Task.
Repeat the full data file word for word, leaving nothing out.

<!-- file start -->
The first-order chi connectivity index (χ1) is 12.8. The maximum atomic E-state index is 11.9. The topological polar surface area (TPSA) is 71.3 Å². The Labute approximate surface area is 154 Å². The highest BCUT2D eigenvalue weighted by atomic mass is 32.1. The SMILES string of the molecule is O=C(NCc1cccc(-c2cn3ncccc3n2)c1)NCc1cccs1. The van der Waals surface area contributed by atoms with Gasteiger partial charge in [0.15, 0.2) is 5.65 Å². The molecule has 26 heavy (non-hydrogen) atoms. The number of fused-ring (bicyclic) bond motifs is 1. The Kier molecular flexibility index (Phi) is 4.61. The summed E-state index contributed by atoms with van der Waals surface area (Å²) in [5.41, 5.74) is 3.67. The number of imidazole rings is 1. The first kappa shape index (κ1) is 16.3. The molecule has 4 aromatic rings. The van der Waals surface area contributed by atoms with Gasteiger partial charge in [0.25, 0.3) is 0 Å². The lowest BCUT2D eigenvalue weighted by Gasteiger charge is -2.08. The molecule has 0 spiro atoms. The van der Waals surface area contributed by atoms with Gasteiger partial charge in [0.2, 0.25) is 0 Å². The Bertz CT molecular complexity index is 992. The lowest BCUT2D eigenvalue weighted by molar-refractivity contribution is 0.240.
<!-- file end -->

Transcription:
The first-order chi connectivity index (χ1) is 12.8. The maximum atomic E-state index is 11.9. The topological polar surface area (TPSA) is 71.3 Å². The Labute approximate surface area is 154 Å². The highest BCUT2D eigenvalue weighted by atomic mass is 32.1. The SMILES string of the molecule is O=C(NCc1cccc(-c2cn3ncccc3n2)c1)NCc1cccs1. The van der Waals surface area contributed by atoms with Gasteiger partial charge in [0.15, 0.2) is 5.65 Å². The molecule has 26 heavy (non-hydrogen) atoms. The number of fused-ring (bicyclic) bond motifs is 1. The Kier molecular flexibility index (Phi) is 4.61. The summed E-state index contributed by atoms with van der Waals surface area (Å²) in [5.41, 5.74) is 3.67. The number of imidazole rings is 1. The first kappa shape index (κ1) is 16.3. The molecule has 4 aromatic rings. The van der Waals surface area contributed by atoms with Gasteiger partial charge in [0.25, 0.3) is 0 Å². The lowest BCUT2D eigenvalue weighted by Gasteiger charge is -2.08. The molecule has 0 spiro atoms. The van der Waals surface area contributed by atoms with Gasteiger partial charge in [0.2, 0.25) is 0 Å². The Bertz CT molecular complexity index is 992. The lowest BCUT2D eigenvalue weighted by molar-refractivity contribution is 0.240.